The Delhi assembly is given powers to legislate to represent the will of the people, according to a unanimous verdict of a Constitution Bench of the Supreme Court.
In a huge win for the Arvind Kejriwal-led Aam Aadmi Party (AAP) in a drawn-out tussle for power with the Centre, the Supreme Court today said the Delhi government must have control over services and that the Lieutenant Governor is bound by its decision.
The Delhi assembly is given powers to legislate to represent the will of the people, a Constitution Bench of the Supreme Court said in a unanimous verdict. In a democratic form of governance, the real power of administration must rest on the elected arm of government, said the bench, adding that the central government’s power in matters in which both the Centre and states can legislate “is limited to ensure that the governance is not taken over by the Central government”.
Disagreeing that the Delhi government had no power over services, the judges said only Public Order, Police and Land are excluded from its jurisdiction.
“If officers stop reporting to the ministers or do not abide by their directions, the principle of collective responsibility is affected,” Chief Justice DY Chandhrachud said, reading out the order.
The five-judge Constitution Bench tackled the question of who has administrative control over transfers and postings of bureaucrats in the capital.
The Lieutenant Governor, who represents the Centre in Delhi, is bound by the elected government’s decision on services, the judges ruled. The Lt Governor is also bound by the aid and advice of the council of ministers, they said.
While the Lt Governor has powers, they do not mean administration over the entire Delhi government, “otherwise the purpose of having a separate elected body in Delhi will be rendered futile”, said the Supreme Court.
“If a democratically elected government is not allowed to control its officers and hold them to account, then its responsibility towards legislature and the public is diluted. If an officer is not responding to the government, the collective responsibility is diluted. If an officer feels they are insulated from the elected government they feel they are not accountable,” said the Chief Justice.
Delhi’s ruling AAP celebrated its victory after years of bickering with different Lieutenant Governors since it came to power in 2013.
“This is a historic victory for Delhi. We have been fighting for eight years. They (Centre) stalled all our work deliberately using their appointees. Both my hands were tied and I was pushed into the river, but I kept swimming, by grace of God,” said Arvind Kejriwal, the Chief Minister of Delhi.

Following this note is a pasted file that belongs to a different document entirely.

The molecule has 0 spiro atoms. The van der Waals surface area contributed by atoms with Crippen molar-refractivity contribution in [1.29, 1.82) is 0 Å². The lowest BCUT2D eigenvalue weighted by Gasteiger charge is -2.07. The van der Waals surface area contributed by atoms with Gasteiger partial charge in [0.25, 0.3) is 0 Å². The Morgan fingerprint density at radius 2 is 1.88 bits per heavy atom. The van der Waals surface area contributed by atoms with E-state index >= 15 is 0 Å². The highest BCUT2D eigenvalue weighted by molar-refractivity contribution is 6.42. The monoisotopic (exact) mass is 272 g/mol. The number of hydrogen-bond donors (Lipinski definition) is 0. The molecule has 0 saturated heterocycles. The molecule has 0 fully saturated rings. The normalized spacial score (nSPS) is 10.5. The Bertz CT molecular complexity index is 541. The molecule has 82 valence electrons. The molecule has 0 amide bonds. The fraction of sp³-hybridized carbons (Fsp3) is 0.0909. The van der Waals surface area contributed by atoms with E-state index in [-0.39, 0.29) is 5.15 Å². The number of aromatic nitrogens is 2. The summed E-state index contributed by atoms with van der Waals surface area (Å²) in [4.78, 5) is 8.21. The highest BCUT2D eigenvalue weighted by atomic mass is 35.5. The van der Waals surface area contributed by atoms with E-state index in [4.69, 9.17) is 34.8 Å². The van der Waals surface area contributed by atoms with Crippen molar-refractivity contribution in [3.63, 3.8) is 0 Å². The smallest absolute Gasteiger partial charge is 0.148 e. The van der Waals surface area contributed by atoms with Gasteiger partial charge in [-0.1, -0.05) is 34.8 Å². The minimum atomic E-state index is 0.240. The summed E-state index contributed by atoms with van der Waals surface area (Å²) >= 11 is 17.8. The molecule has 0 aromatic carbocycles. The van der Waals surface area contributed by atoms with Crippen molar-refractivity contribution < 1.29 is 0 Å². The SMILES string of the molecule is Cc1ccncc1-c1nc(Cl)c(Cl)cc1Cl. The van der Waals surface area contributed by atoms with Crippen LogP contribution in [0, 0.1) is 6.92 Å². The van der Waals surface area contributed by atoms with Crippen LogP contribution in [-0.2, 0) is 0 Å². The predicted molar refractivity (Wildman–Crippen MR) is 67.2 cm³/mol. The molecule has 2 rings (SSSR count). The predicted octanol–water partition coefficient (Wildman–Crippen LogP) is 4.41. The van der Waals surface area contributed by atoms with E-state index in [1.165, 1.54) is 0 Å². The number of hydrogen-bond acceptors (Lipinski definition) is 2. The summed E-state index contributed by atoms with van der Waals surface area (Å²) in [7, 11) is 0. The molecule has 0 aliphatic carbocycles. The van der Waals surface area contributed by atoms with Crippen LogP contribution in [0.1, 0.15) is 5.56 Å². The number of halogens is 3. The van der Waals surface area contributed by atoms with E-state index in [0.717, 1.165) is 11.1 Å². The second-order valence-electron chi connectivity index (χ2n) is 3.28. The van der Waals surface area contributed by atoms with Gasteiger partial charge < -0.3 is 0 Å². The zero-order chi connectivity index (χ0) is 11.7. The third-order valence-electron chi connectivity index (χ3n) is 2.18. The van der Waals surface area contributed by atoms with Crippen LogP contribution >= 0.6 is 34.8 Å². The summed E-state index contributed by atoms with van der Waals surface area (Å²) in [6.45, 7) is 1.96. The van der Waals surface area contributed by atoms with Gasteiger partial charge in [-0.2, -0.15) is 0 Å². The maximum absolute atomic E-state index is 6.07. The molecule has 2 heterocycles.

He announced that soon, there would be transfers to remove corrupt officers and bring in honest, hard-working officers. “Our work will now resume at 10 times the speed,” Mr Kejriwal said, promising a “lean, thin, responsive, passionate and accountable” government.
Arvind Kejriwal has often complained that he could not so much as appoint a “peon” without the Centre’s say-so. He alleged that bureaucrats didn’t obey his government’s orders as their cadre-controlling authority was the Union Home Ministry.
The Delhi Government approached the court in 2018, arguing that its decisions were constantly overruled by the Lieutenant Governor, that appointments were cancelled, files not cleared, and basic decision-making was obstructed.
In a landmark verdict in 2018, the Supreme Court said the elected government of Delhi is the boss and that the Lieutenant Governor has no independent decision-making powers under the Constitution, except for issues linked to land, police and public order.
The Lieutenant Governor, the court said, has to act on the aid and advice of the elected government and cannot function as “an obstructionist”.
In 2019, when the Supreme Court considered various appeals, a two-judge bench gave a unanimous verdict but was split on the question of powers over services. On the Centre’s request, the case was then referred to the Constitution Bench.
The Centre had earlier sought a hearing before a larger bench. The Chief Justice said the request should have been made at the beginning and had it been done, it would have looked at the matter differently.